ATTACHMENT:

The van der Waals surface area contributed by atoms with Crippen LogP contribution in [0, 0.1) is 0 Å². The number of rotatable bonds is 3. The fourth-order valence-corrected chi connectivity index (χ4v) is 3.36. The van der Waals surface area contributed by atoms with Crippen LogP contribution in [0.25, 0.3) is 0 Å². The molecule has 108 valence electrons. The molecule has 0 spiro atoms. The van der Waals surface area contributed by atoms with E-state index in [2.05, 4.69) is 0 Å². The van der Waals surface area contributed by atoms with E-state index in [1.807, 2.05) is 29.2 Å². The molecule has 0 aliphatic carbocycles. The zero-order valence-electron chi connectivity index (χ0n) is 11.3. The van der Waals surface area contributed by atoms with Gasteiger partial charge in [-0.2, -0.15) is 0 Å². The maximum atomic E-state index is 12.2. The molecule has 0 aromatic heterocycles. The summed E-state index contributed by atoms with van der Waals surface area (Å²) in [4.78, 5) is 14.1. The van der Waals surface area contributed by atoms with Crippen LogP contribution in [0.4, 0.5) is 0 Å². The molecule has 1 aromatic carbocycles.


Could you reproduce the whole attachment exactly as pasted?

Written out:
The van der Waals surface area contributed by atoms with Crippen LogP contribution in [0, 0.1) is 0 Å². The number of rotatable bonds is 3. The fourth-order valence-corrected chi connectivity index (χ4v) is 3.36. The van der Waals surface area contributed by atoms with Crippen LogP contribution in [0.25, 0.3) is 0 Å². The molecule has 108 valence electrons. The molecule has 0 spiro atoms. The van der Waals surface area contributed by atoms with E-state index in [2.05, 4.69) is 0 Å². The van der Waals surface area contributed by atoms with E-state index in [1.807, 2.05) is 29.2 Å². The molecule has 0 aliphatic carbocycles. The zero-order valence-electron chi connectivity index (χ0n) is 11.3. The van der Waals surface area contributed by atoms with Gasteiger partial charge in [-0.2, -0.15) is 0 Å². The maximum atomic E-state index is 12.2. The molecule has 0 aromatic heterocycles. The summed E-state index contributed by atoms with van der Waals surface area (Å²) in [4.78, 5) is 14.1. The van der Waals surface area contributed by atoms with Crippen LogP contribution in [0.4, 0.5) is 0 Å². The molecule has 1 aromatic carbocycles.